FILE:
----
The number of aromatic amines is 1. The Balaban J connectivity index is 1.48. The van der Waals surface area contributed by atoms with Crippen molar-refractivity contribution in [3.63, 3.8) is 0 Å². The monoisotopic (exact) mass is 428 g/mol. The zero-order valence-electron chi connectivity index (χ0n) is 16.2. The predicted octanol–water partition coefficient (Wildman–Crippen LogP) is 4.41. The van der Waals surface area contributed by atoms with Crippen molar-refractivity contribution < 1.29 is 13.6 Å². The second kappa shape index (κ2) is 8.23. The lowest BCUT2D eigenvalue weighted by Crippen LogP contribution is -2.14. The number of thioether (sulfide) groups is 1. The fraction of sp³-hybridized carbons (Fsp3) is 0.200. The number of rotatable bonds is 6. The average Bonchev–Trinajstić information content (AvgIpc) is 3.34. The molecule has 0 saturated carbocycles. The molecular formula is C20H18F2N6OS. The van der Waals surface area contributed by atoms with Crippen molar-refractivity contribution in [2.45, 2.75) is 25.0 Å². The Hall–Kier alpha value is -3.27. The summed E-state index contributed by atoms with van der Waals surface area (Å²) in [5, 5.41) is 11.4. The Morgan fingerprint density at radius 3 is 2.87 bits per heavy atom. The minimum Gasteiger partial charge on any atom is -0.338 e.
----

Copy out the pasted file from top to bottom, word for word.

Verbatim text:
The number of aromatic amines is 1. The Balaban J connectivity index is 1.48. The van der Waals surface area contributed by atoms with Crippen molar-refractivity contribution in [3.63, 3.8) is 0 Å². The monoisotopic (exact) mass is 428 g/mol. The zero-order valence-electron chi connectivity index (χ0n) is 16.2. The predicted octanol–water partition coefficient (Wildman–Crippen LogP) is 4.41. The van der Waals surface area contributed by atoms with Crippen molar-refractivity contribution < 1.29 is 13.6 Å². The second kappa shape index (κ2) is 8.23. The lowest BCUT2D eigenvalue weighted by Crippen LogP contribution is -2.14. The number of thioether (sulfide) groups is 1. The fraction of sp³-hybridized carbons (Fsp3) is 0.200. The number of rotatable bonds is 6. The average Bonchev–Trinajstić information content (AvgIpc) is 3.34. The molecule has 0 saturated carbocycles. The molecular formula is C20H18F2N6OS. The van der Waals surface area contributed by atoms with Crippen molar-refractivity contribution in [2.45, 2.75) is 25.0 Å². The Hall–Kier alpha value is -3.27. The summed E-state index contributed by atoms with van der Waals surface area (Å²) in [5, 5.41) is 11.4. The Morgan fingerprint density at radius 3 is 2.87 bits per heavy atom. The minimum Gasteiger partial charge on any atom is -0.338 e.